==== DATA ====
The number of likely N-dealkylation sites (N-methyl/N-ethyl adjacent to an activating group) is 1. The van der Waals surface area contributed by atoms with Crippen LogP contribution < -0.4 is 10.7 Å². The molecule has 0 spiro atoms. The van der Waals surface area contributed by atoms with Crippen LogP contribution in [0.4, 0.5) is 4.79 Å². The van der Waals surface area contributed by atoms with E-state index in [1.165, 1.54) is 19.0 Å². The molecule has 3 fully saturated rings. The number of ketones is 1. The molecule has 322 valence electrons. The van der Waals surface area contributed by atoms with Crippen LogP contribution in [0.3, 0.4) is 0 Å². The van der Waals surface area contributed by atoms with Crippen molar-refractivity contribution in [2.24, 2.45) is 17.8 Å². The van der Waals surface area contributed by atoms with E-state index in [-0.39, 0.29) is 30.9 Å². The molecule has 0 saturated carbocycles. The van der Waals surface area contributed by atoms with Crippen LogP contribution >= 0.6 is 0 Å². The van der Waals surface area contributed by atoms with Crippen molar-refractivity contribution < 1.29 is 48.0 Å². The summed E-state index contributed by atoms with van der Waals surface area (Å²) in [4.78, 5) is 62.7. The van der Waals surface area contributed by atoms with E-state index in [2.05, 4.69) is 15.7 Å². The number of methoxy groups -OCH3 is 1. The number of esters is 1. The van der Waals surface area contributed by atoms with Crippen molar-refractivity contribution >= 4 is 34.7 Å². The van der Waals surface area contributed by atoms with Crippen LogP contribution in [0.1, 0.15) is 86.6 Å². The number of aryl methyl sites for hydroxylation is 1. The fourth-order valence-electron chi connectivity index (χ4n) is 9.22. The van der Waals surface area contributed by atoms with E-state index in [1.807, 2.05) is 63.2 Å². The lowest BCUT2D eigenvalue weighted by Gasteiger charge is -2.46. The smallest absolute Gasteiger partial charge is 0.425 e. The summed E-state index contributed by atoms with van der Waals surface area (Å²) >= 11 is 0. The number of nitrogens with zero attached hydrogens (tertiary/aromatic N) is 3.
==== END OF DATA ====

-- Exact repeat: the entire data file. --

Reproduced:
The number of likely N-dealkylation sites (N-methyl/N-ethyl adjacent to an activating group) is 1. The van der Waals surface area contributed by atoms with Crippen LogP contribution < -0.4 is 10.7 Å². The molecule has 0 spiro atoms. The van der Waals surface area contributed by atoms with Crippen LogP contribution in [0.4, 0.5) is 4.79 Å². The van der Waals surface area contributed by atoms with E-state index in [1.165, 1.54) is 19.0 Å². The molecule has 3 fully saturated rings. The number of ketones is 1. The molecule has 322 valence electrons. The van der Waals surface area contributed by atoms with Crippen LogP contribution in [0.3, 0.4) is 0 Å². The van der Waals surface area contributed by atoms with Crippen molar-refractivity contribution in [2.24, 2.45) is 17.8 Å². The van der Waals surface area contributed by atoms with E-state index in [-0.39, 0.29) is 30.9 Å². The molecule has 0 saturated carbocycles. The van der Waals surface area contributed by atoms with Crippen LogP contribution >= 0.6 is 0 Å². The van der Waals surface area contributed by atoms with Crippen molar-refractivity contribution < 1.29 is 48.0 Å². The summed E-state index contributed by atoms with van der Waals surface area (Å²) in [4.78, 5) is 62.7. The van der Waals surface area contributed by atoms with E-state index in [2.05, 4.69) is 15.7 Å². The number of methoxy groups -OCH3 is 1. The number of esters is 1. The van der Waals surface area contributed by atoms with Crippen molar-refractivity contribution >= 4 is 34.7 Å². The van der Waals surface area contributed by atoms with Crippen LogP contribution in [0.1, 0.15) is 86.6 Å². The number of aryl methyl sites for hydroxylation is 1. The fourth-order valence-electron chi connectivity index (χ4n) is 9.22. The van der Waals surface area contributed by atoms with E-state index in [1.807, 2.05) is 63.2 Å². The lowest BCUT2D eigenvalue weighted by Gasteiger charge is -2.46. The smallest absolute Gasteiger partial charge is 0.425 e. The summed E-state index contributed by atoms with van der Waals surface area (Å²) >= 11 is 0. The number of nitrogens with zero attached hydrogens (tertiary/aromatic N) is 3.